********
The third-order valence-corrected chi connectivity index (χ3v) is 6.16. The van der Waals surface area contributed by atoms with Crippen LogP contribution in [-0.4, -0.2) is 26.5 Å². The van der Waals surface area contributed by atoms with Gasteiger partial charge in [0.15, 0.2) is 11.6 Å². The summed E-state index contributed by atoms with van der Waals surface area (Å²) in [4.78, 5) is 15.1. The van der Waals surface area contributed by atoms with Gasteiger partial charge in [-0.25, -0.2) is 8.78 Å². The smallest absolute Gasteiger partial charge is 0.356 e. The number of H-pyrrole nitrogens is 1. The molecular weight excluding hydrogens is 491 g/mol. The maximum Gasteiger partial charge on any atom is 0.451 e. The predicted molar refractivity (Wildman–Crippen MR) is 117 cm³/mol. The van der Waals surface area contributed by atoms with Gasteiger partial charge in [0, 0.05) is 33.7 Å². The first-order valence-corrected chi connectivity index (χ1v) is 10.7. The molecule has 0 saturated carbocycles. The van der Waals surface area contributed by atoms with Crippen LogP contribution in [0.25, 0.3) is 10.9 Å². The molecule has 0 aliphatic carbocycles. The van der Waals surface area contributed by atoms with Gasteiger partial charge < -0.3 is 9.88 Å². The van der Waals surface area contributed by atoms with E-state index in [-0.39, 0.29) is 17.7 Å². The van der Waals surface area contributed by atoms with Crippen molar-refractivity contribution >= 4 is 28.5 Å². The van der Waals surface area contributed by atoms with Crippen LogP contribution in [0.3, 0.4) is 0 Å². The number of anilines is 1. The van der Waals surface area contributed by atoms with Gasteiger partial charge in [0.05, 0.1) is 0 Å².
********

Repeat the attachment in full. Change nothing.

The third-order valence-corrected chi connectivity index (χ3v) is 6.16. The van der Waals surface area contributed by atoms with Crippen LogP contribution in [-0.4, -0.2) is 26.5 Å². The van der Waals surface area contributed by atoms with Gasteiger partial charge in [0.15, 0.2) is 11.6 Å². The summed E-state index contributed by atoms with van der Waals surface area (Å²) in [4.78, 5) is 15.1. The van der Waals surface area contributed by atoms with Gasteiger partial charge in [-0.25, -0.2) is 8.78 Å². The smallest absolute Gasteiger partial charge is 0.356 e. The number of H-pyrrole nitrogens is 1. The molecular weight excluding hydrogens is 491 g/mol. The maximum Gasteiger partial charge on any atom is 0.451 e. The predicted molar refractivity (Wildman–Crippen MR) is 117 cm³/mol. The van der Waals surface area contributed by atoms with Gasteiger partial charge in [0, 0.05) is 33.7 Å². The first-order valence-corrected chi connectivity index (χ1v) is 10.7. The molecule has 0 saturated carbocycles. The van der Waals surface area contributed by atoms with Crippen LogP contribution in [0.25, 0.3) is 10.9 Å². The molecule has 0 aliphatic carbocycles. The van der Waals surface area contributed by atoms with Gasteiger partial charge < -0.3 is 9.88 Å². The van der Waals surface area contributed by atoms with E-state index in [-0.39, 0.29) is 17.7 Å². The van der Waals surface area contributed by atoms with Crippen molar-refractivity contribution >= 4 is 28.5 Å². The van der Waals surface area contributed by atoms with Crippen LogP contribution in [0.3, 0.4) is 0 Å². The number of anilines is 1. The van der Waals surface area contributed by atoms with Gasteiger partial charge in [0.05, 0.1) is 0 Å².